SASL Journal Vol. 1, No. 1 - Page 40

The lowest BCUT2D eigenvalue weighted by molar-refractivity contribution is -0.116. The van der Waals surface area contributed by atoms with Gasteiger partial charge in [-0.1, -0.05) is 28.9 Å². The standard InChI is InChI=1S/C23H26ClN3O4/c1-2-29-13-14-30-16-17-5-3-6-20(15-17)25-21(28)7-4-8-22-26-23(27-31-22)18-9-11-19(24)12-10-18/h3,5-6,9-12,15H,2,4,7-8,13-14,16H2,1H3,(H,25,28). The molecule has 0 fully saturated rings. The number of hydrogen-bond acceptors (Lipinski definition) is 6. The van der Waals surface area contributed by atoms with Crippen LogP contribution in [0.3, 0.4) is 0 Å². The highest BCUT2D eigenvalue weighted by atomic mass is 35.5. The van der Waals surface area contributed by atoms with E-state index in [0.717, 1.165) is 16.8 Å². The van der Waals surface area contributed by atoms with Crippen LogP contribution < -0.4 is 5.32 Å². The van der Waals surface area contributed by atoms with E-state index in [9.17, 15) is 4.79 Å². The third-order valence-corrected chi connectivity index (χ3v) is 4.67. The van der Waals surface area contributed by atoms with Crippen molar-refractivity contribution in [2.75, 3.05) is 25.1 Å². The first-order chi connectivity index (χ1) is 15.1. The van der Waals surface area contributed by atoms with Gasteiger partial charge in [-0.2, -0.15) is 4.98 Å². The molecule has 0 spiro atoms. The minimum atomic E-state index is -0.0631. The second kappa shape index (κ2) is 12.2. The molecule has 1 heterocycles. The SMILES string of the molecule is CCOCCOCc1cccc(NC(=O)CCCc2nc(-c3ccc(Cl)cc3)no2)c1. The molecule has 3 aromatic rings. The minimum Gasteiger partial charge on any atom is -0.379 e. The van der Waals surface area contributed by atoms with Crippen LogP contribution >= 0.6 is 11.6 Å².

Reading Methodology for Deaf Children Supalla ability to acquire and master language. They are active learners when languages are real and meaningful to them and the language learning experience is effortless and without any formal instruction. Deaf children are no exception to that rule. They must have control over the linguistic input, a condition which is achieved with a signed language, where hearing capacity is not a prerequisite (see Newport & Meier, 1985 for an overview on ASL acquisition studies; also Schick, 2011). Denying deaf children access to ASL has been suggested by scholars to be a practice that is harmful and that must be stopped (e.g., Humphries, Kushalnagar, Mathur, Napoli, Padden, & Rathmann, 2012; see S. Supalla & Cripps, 2008 for further discussion of the linguistic accessibility concept). For the record, many researchers and scholars outside the field of deaf education have freely discussed the idea of a writing system for ASL (e.g., Hopkins, 2008; Miller, 2001; Reagan, 2006; Turner, 2009; van der Hulst & Channon, 2010). Written language is considered a valuable asset for many spoken languages around the world. The same benefits apply to ASL (Grushkin, 2017), but the education establishment needs to rally around teaching literacy skills to deaf children based on the concept of linguistic accessibility (i.e., deaf children must learn to read in ASL, not English). Further, among the lessons learned from history is that deaf children should not be confined to learning to read in ASL only. The solution can be found in glossing, which has a specific way of handling written ASL in a way which helps deaf children decode and pursue English literacy. Perhaps the most powerful pressure for pursuing signed language reading lies in society’s push towards best reading instruction practices for all children. Deaf children are seen as part of a larger agenda for literacy. The public opinion favoring accountability is strong, which includes the understanding that deaf children cannot continue to struggle in becoming fluent readers (e.g., Marschark, Lang, & Albertini, 2002; Traxler, 2000). Of relevance for this paper is how some scholars have pointed to the importance of aligning the curriculum, instruction, and assessment to help children learn to read more successfully (Elliott, Braden, & White, 2001; Roach, Neibling, & Kurz, 2008). These scholars may not have any direct affiliation with deaf education, but the deep underlying problem with American education appears to have been identified. That is, curriculum, instruction, and assessment have been rigidly maintained, regardless of what the children need. Any pursuit of signed language reading with deaf children will require a significant amount of alignment to curriculum, instruction, and assessment. The path for pursuing signed language reading, especially in the form of an intermediary system linking ASL and English literacy, is wide open according to Wauters and de Klerk (2014): ...[deaf] students in bilingual education settings, learning to read coincides with learning t